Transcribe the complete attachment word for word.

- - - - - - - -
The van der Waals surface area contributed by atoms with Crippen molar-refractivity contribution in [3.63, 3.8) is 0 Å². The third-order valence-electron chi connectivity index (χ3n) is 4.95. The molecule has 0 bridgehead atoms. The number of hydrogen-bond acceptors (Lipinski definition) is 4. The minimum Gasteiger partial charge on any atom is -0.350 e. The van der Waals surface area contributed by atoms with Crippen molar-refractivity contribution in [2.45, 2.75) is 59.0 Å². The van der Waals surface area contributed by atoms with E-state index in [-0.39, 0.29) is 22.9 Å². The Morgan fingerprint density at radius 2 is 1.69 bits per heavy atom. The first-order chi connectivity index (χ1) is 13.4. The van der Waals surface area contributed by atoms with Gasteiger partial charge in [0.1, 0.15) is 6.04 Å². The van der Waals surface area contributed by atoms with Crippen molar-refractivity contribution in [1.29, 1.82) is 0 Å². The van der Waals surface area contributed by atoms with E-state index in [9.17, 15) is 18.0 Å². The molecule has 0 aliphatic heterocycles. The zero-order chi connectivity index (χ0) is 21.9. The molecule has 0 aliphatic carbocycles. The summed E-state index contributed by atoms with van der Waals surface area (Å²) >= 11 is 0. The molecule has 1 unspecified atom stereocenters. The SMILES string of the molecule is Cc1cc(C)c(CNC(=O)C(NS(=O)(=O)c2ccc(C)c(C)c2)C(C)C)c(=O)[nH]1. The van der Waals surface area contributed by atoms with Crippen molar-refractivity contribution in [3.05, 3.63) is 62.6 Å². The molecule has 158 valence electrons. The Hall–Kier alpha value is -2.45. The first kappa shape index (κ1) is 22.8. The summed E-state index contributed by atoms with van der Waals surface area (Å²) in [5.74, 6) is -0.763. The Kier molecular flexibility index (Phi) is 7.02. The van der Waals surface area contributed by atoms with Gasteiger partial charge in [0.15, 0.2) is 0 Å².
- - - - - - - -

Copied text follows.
The van der Waals surface area contributed by atoms with Crippen molar-refractivity contribution in [3.63, 3.8) is 0 Å². The third-order valence-electron chi connectivity index (χ3n) is 4.95. The molecule has 0 bridgehead atoms. The number of hydrogen-bond acceptors (Lipinski definition) is 4. The minimum Gasteiger partial charge on any atom is -0.350 e. The van der Waals surface area contributed by atoms with Crippen molar-refractivity contribution in [2.45, 2.75) is 59.0 Å². The van der Waals surface area contributed by atoms with E-state index in [-0.39, 0.29) is 22.9 Å². The Morgan fingerprint density at radius 2 is 1.69 bits per heavy atom. The first-order chi connectivity index (χ1) is 13.4. The van der Waals surface area contributed by atoms with Gasteiger partial charge in [0.1, 0.15) is 6.04 Å². The van der Waals surface area contributed by atoms with Crippen molar-refractivity contribution in [1.29, 1.82) is 0 Å². The van der Waals surface area contributed by atoms with E-state index in [9.17, 15) is 18.0 Å². The molecule has 0 aliphatic heterocycles. The zero-order chi connectivity index (χ0) is 21.9. The molecule has 0 aliphatic carbocycles. The summed E-state index contributed by atoms with van der Waals surface area (Å²) >= 11 is 0. The molecule has 1 unspecified atom stereocenters. The SMILES string of the molecule is Cc1cc(C)c(CNC(=O)C(NS(=O)(=O)c2ccc(C)c(C)c2)C(C)C)c(=O)[nH]1. The van der Waals surface area contributed by atoms with Crippen molar-refractivity contribution in [3.05, 3.63) is 62.6 Å². The molecule has 158 valence electrons. The Hall–Kier alpha value is -2.45. The first kappa shape index (κ1) is 22.8. The summed E-state index contributed by atoms with van der Waals surface area (Å²) in [5.74, 6) is -0.763. The Kier molecular flexibility index (Phi) is 7.02. The van der Waals surface area contributed by atoms with Gasteiger partial charge in [0.15, 0.2) is 0 Å².